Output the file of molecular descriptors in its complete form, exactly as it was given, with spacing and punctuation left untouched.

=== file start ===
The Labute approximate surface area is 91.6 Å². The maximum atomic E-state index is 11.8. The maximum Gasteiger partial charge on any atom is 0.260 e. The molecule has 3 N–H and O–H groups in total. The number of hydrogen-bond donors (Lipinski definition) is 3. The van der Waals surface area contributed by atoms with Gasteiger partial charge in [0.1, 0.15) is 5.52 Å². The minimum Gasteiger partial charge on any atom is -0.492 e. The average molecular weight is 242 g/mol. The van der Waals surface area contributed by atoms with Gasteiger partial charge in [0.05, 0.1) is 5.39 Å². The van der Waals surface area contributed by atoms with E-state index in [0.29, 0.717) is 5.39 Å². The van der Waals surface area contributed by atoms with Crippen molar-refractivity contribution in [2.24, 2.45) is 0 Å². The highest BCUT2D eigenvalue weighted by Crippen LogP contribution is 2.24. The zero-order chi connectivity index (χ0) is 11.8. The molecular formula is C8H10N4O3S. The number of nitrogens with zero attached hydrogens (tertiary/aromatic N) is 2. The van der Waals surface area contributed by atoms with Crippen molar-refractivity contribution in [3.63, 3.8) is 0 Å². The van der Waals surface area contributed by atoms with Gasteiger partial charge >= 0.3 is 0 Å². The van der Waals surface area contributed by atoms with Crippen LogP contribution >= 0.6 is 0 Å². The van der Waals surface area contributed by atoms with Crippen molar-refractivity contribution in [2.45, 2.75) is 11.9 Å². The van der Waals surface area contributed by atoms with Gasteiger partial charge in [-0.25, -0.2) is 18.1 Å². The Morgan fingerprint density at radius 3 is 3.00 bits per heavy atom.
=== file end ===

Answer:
The Labute approximate surface area is 91.6 Å². The maximum atomic E-state index is 11.8. The maximum Gasteiger partial charge on any atom is 0.260 e. The molecule has 3 N–H and O–H groups in total. The number of hydrogen-bond donors (Lipinski definition) is 3. The van der Waals surface area contributed by atoms with Gasteiger partial charge in [0.1, 0.15) is 5.52 Å². The minimum Gasteiger partial charge on any atom is -0.492 e. The average molecular weight is 242 g/mol. The van der Waals surface area contributed by atoms with Gasteiger partial charge in [0.05, 0.1) is 5.39 Å². The van der Waals surface area contributed by atoms with E-state index in [0.29, 0.717) is 5.39 Å². The van der Waals surface area contributed by atoms with Crippen molar-refractivity contribution in [2.24, 2.45) is 0 Å². The highest BCUT2D eigenvalue weighted by Crippen LogP contribution is 2.24. The zero-order chi connectivity index (χ0) is 11.8. The molecular formula is C8H10N4O3S. The number of nitrogens with zero attached hydrogens (tertiary/aromatic N) is 2. The van der Waals surface area contributed by atoms with Crippen molar-refractivity contribution in [3.63, 3.8) is 0 Å². The van der Waals surface area contributed by atoms with Gasteiger partial charge >= 0.3 is 0 Å². The van der Waals surface area contributed by atoms with Crippen LogP contribution >= 0.6 is 0 Å². The van der Waals surface area contributed by atoms with Crippen molar-refractivity contribution in [2.45, 2.75) is 11.9 Å². The van der Waals surface area contributed by atoms with Gasteiger partial charge in [-0.25, -0.2) is 18.1 Å². The Morgan fingerprint density at radius 3 is 3.00 bits per heavy atom.